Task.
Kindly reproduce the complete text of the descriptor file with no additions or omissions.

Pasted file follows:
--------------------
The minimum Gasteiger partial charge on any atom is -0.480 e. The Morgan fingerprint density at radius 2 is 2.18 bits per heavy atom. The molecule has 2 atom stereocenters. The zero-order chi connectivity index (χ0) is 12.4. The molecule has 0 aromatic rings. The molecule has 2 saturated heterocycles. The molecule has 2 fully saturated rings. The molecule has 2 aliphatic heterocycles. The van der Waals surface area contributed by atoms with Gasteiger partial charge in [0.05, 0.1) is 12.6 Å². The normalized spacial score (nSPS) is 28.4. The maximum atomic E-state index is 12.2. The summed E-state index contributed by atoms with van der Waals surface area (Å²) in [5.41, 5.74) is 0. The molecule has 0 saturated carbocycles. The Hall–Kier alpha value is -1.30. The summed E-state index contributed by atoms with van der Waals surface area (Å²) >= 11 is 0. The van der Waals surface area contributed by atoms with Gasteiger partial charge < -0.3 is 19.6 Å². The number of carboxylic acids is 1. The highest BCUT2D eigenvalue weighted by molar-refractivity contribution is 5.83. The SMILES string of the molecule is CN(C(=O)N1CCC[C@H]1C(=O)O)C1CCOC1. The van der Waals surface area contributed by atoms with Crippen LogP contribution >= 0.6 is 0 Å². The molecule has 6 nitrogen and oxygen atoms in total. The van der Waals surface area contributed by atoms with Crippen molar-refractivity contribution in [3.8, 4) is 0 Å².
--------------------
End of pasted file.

The minimum Gasteiger partial charge on any atom is -0.480 e. The Morgan fingerprint density at radius 2 is 2.18 bits per heavy atom. The molecule has 2 atom stereocenters. The zero-order chi connectivity index (χ0) is 12.4. The molecule has 0 aromatic rings. The molecule has 2 saturated heterocycles. The molecule has 2 fully saturated rings. The molecule has 2 aliphatic heterocycles. The van der Waals surface area contributed by atoms with Gasteiger partial charge in [0.05, 0.1) is 12.6 Å². The normalized spacial score (nSPS) is 28.4. The maximum atomic E-state index is 12.2. The summed E-state index contributed by atoms with van der Waals surface area (Å²) in [5.41, 5.74) is 0. The molecule has 0 saturated carbocycles. The Hall–Kier alpha value is -1.30. The summed E-state index contributed by atoms with van der Waals surface area (Å²) >= 11 is 0. The van der Waals surface area contributed by atoms with Gasteiger partial charge < -0.3 is 19.6 Å². The number of carboxylic acids is 1. The highest BCUT2D eigenvalue weighted by molar-refractivity contribution is 5.83. The SMILES string of the molecule is CN(C(=O)N1CCC[C@H]1C(=O)O)C1CCOC1. The van der Waals surface area contributed by atoms with Crippen LogP contribution >= 0.6 is 0 Å². The molecule has 6 nitrogen and oxygen atoms in total. The van der Waals surface area contributed by atoms with Crippen molar-refractivity contribution in [3.8, 4) is 0 Å².